LONDON/KILMARNOCK Britain's main political parties will tell Scotland in coordinated statements in coming days it cannot keep the pound if it votes for independence, two people familiar with the matter said on Wednesday.
Scottish nationalists accused British politicians of bluffing and said they knew well any bid to withdraw the pound from Scotland would damage English business. They said it would mean Scotland would not shoulder any share of British debt.
The drive by the three main parties, the boldest attempt yet by the British political establishment to scuttle Scottish nationalists' independence bid, reflects a growing sense that the issue of what currency a breakaway Scotland would use could be decisive in swaying undecided voters.
Scots are due to vote on whether their oil-rich country of 5 million becomes independent on September 18, with polls showing just over one third favor independence. More assertive noises from London may move some toying with the idea of independence to caution but could also inflame some national feeling.
"I think telling Scotland what we can and cannot do from the south could upset some people but I will still vote against independence," said Sheila Lochhead, 65, a carer in the town of Kilmarnock, one of the areas of highest unemployment in Scotland.
George Osborne, Britain's Conservative finance minister, will deliver the message in a speech on Thursday, taking aim at one of the central policies of the pro-independence Scottish National Party (SNP) which argues a currency union with the UK would be the only viable option.
Danny Alexander, Osborne's deputy and a Liberal Democrat, is expected to reinforce that message on Thursday. Ed Balls, the opposition Labour party's spokesman on financial affairs, is expected to say the same separately at an unspecified date.
The coordinated move leaves the SNP without an immediate plan B since it has built its case for independence around being able to share the pound and has not disclosed a fallback scenario. An independent Scotland would need to apply to join the European Union before it could ask to join the euro, and the SNP has so far shown no enthusiasm for the single currency.
Joining the euro or creating a new currency are seen as more expensive and potentially riskier alternatives.
The currency issue goes to the heart of what has become an increasingly fractious debate as Scots say the economy is the single most important issue for them when it comes to choosing whether to end their 307-year-old union with England.
"It's safe to say there's going to be movement on the currency issue," one person familiar with British government thinking told Reuters. Another source said the government would spell out its policy on the pound in clear and concrete terms.
A spokesman for the UK Treasury said he said he was unable to immediately comment on the matter.
Scottish nationalists argue that Scotland's development has been stunted by a British economy focused too strongly on London, and that an independent Scotland could flourish drawing on energy resources and technological enterprise.
The SNP said in a statement that the British government had lost the argument against independence and was therefore resorting to bullying tactics in panic.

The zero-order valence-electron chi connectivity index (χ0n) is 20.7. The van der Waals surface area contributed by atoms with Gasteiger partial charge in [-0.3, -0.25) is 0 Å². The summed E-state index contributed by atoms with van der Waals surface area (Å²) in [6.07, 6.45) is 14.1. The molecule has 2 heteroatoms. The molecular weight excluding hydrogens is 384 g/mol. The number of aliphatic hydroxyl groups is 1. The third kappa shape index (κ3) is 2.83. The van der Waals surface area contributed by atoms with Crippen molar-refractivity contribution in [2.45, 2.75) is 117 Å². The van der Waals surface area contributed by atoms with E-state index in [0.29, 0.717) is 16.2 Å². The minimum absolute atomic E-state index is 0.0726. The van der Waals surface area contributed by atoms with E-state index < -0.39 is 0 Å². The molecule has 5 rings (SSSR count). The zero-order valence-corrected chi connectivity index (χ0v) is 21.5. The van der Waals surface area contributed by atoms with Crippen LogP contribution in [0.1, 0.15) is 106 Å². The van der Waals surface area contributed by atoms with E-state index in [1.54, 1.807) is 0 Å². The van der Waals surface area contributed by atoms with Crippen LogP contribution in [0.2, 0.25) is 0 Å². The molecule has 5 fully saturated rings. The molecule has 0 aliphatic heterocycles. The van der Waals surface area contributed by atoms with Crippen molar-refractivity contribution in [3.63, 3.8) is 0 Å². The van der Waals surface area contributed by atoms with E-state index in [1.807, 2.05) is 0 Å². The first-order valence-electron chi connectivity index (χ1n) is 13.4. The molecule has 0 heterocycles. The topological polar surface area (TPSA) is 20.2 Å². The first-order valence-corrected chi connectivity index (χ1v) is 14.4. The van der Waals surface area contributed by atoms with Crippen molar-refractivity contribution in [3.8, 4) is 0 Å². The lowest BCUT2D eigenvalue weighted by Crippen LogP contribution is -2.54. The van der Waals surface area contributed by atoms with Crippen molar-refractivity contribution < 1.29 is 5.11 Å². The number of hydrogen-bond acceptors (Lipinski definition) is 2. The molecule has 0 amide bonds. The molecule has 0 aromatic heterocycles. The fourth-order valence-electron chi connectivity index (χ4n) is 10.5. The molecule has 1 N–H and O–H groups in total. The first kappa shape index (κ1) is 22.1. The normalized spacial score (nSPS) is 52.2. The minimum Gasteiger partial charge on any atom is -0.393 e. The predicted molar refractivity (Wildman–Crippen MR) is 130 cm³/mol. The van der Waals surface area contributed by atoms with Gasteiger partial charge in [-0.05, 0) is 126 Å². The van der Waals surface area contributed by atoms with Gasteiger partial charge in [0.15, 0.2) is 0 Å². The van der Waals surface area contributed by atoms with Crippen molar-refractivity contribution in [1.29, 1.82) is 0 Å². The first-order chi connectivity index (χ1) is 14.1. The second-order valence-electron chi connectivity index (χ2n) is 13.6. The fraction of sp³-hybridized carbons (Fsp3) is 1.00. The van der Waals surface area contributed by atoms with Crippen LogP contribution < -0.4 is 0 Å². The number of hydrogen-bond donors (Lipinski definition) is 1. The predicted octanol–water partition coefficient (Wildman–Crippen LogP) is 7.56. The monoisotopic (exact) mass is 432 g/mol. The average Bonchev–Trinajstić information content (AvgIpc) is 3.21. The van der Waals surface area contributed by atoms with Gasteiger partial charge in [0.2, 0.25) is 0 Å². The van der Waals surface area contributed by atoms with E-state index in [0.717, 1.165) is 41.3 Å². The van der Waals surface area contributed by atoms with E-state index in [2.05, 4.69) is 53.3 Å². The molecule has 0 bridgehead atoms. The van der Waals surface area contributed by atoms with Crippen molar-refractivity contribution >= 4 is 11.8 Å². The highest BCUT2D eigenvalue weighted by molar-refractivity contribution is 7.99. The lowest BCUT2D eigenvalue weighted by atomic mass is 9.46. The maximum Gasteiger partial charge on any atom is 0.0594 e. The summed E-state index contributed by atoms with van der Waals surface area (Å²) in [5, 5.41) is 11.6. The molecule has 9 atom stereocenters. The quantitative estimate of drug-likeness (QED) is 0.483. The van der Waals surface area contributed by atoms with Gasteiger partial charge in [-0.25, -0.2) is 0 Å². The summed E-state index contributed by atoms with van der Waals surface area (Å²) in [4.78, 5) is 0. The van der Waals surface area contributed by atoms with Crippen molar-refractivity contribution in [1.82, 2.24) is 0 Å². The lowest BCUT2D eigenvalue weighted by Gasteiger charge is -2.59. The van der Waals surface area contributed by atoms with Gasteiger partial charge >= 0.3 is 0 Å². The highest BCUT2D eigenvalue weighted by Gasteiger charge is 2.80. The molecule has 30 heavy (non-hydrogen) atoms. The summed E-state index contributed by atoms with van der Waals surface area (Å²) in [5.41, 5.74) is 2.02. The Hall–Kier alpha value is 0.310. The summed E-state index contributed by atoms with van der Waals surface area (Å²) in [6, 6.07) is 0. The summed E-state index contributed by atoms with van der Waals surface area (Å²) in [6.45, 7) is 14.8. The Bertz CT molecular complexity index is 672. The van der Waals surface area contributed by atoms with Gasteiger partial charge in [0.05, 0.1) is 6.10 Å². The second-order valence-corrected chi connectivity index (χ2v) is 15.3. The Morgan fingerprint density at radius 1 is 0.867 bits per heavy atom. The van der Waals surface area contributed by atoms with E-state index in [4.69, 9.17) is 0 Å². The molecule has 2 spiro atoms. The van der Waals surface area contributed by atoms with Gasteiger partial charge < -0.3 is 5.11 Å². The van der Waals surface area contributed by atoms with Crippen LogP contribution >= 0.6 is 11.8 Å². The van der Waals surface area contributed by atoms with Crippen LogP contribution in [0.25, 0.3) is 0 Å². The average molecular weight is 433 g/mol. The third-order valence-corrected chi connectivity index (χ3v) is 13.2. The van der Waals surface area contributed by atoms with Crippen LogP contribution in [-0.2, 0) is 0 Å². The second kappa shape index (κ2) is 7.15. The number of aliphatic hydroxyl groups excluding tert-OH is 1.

It said it thought the shift in position on the pound was a bluff and said it might not take on any share of UK debt in the event of independence if it wasn't allowed to use the pound, something it has said before.
"Osborne's position is ... a bluff," said Nicola Sturgeon, Scotland's SNP Deputy First Minister.
"It would cost their own businesses hundreds of millions of pounds a year," she said. "It would blow a massive hole in their balance of payments and it would leave them having to pick up the entirety of UK debt."
Sturgeon suggested Britain would be powerless to stop an independent Scotland using the pound.
"We have set out a reasonable case that we should continue to use our pound because it is ours as much as it is anybody else's," she said. "Neither George Osborne nor anyone else can stop Scotland using the pound."
Analysts say an independent Scotland would not need to ask London for permission to use the pound but would then have the status of a country like Ecuador which uses the U.S. dollar but has no say over Washington's monetary policy.
Royal Bank of Scotland, Lloyds Banking Group and other major financial institutions based in Edinburgh, have begun contingency planning in case of independence, Reuters reported on Friday.
Industry sources told Reuters on Tuesday a key part of that planning is what they will do in the event of a currency union not being agreed. RBS, Lloyds and Standard Life declined to comment.
Osborne has previously said it would be highly unlikely that the UK would be willing to let Scotland keep the pound, while Bank of England chief Mark Carney has said Scotland would have to surrender some sovereignty in the event of independence and a currency union.
Cameron said last week a Scottish vote for independence would undermine Britain's global clout and imperil its financial and political stability.
(Additional reporting by Belinda Goldsmith, Matt Scuffham, Kate Holton, William Schomberg and William James; Writing by Andrew Osborn; Editing by Guy Faulconbridge and Ralph Boulton)